Monday, June 3, 2013

Miami 2017 (Seen The Lights Go Out On Broadway) by Billy Joel

At the crossroads of science fiction and rock music you have the good:

 . . . the bad:

Yes, I am categorizing this song as “bad.” You want to make something out it?

Then there’s the um. . .

Science fiction and rock has melded into some amazing musical creations and some  painful musical atrocities. Rock music like science fiction often works as a commentary on society reflecting the future of as a way to examine the present. So while throughout rock music there have been some misguided attempts at melding these two genres, there have been some really amazing ones like "Miami 2017 (Seen The Lights Go Out On Broadway)."

After spending time in Los Angeles and becoming disillusioned by the music scene and the culture there, Billy Joel returned to New York. He marked this by the release of his album Turnstiles. This album featured songs reflecting this move like “Say Goodbye To Hollywood,” and odes to his hometown like “New York State Of Mind.” This album ended with “Miami 2017,” which portrayed a despotic post-apocalyptic New York, where people had fled to Miami for refuge.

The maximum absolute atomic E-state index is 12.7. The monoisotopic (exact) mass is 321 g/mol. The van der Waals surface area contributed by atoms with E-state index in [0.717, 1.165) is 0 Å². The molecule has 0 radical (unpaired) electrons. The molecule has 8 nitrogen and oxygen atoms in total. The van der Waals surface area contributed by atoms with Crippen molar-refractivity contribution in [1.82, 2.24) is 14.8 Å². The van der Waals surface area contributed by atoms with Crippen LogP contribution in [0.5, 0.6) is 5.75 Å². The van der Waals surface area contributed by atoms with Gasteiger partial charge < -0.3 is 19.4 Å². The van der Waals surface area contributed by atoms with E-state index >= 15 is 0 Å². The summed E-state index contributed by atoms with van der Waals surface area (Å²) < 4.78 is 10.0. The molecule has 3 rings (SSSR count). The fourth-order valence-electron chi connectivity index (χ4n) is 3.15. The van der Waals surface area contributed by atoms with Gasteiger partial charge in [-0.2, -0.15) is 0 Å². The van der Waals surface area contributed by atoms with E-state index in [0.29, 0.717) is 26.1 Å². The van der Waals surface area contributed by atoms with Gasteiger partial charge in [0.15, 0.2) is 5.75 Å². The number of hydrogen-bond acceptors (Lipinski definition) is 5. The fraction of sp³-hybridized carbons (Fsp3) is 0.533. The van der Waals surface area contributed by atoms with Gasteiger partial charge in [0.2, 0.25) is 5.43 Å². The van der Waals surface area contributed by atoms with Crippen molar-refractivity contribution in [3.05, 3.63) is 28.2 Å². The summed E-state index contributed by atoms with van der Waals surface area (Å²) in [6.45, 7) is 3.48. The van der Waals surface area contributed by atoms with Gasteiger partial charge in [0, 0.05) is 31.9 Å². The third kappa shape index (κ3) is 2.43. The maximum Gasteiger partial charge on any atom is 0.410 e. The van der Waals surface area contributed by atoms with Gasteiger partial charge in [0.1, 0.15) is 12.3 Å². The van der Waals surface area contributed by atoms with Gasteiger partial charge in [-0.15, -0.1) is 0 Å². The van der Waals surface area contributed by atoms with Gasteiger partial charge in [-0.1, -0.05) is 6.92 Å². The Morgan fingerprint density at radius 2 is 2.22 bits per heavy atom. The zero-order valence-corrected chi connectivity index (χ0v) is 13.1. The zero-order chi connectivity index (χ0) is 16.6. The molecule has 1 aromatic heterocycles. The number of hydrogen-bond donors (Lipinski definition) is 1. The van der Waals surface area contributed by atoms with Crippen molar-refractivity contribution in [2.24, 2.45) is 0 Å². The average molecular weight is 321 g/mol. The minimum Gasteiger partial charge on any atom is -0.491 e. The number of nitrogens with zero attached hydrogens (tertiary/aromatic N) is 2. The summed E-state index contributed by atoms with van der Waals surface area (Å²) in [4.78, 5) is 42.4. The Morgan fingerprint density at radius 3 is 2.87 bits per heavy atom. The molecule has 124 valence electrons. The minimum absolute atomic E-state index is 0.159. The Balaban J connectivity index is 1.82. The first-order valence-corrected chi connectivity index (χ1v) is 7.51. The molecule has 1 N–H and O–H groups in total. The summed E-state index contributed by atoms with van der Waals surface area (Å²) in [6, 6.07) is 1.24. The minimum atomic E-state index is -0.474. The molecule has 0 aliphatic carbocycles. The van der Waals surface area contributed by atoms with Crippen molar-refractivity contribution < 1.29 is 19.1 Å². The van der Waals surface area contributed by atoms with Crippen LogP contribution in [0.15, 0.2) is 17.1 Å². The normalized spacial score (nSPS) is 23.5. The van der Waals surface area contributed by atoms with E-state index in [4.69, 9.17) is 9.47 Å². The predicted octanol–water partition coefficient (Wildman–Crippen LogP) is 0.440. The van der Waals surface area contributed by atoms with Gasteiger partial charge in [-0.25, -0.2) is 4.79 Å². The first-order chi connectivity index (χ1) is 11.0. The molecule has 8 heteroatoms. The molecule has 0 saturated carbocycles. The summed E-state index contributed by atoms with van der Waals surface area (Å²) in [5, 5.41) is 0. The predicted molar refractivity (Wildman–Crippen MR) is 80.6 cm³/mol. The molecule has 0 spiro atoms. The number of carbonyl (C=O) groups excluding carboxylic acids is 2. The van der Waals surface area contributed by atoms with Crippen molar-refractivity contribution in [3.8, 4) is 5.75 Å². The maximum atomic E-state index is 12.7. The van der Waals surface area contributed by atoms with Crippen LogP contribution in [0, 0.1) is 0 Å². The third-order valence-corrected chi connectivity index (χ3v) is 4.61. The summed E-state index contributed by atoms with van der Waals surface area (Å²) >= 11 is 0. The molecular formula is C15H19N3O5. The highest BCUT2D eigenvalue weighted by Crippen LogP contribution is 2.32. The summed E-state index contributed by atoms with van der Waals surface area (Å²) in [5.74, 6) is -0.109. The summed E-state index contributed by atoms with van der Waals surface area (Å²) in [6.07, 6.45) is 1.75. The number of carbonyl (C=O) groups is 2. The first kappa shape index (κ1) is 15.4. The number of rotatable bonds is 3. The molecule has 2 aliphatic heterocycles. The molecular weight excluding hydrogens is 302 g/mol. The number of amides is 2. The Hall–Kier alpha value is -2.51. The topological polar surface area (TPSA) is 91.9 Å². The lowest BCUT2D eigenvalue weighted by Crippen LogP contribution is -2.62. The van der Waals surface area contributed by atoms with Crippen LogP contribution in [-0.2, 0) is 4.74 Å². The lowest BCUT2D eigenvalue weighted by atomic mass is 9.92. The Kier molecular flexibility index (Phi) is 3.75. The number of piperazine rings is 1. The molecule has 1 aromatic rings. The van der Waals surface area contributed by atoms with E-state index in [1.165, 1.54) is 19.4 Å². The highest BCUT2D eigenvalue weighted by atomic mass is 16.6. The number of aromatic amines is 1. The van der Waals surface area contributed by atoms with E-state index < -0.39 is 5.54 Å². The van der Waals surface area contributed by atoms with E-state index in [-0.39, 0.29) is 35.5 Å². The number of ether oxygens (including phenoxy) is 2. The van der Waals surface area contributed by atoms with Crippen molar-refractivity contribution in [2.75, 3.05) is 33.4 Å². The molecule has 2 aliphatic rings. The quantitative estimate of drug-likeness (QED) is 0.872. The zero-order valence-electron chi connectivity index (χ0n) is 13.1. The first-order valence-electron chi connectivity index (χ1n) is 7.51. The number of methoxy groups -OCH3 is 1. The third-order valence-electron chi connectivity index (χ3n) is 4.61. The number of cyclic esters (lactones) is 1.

Joel wasn’t that far off. The New York of 1976 was not the Disney Store-Giuliani cleaned up time square that we know now. It was the Taxi Driver, crime-ridden and about to default city that many viewed as a hopeless center of sin.

Loving a city that many disregarded as falling apart, Joel responded with “Miami 2017” singing about watching the city burning down, but continuing to play a concert regardless of the destruction. This was a song about how that even in the apocalypse of iconic buildings and the sinking of Manhattan itself, the spirit of the city lived on through a concert that would not stop.

When the attacks on the World Trade Center buildings on 9/11 occurred, people became cautious to show images of these buildings and the destruction of New York. Instead of going along with this, Billy Joel proudly performed “Miami 2017,” at The Concert For New York.

While his words seemed less prophetic and more like a reflection of actual events, when he sang “we went right on with show,” it meant something to the city and the rest of the country.
instead of mourning the fact that Joel and all of New York witnessed 9/11, the song reminded all of that we are survivors and to take pride in living through this experience.

Through the clouds of dust there’s the music and the spirit that no destruction could silence.

No comments:

Post a Comment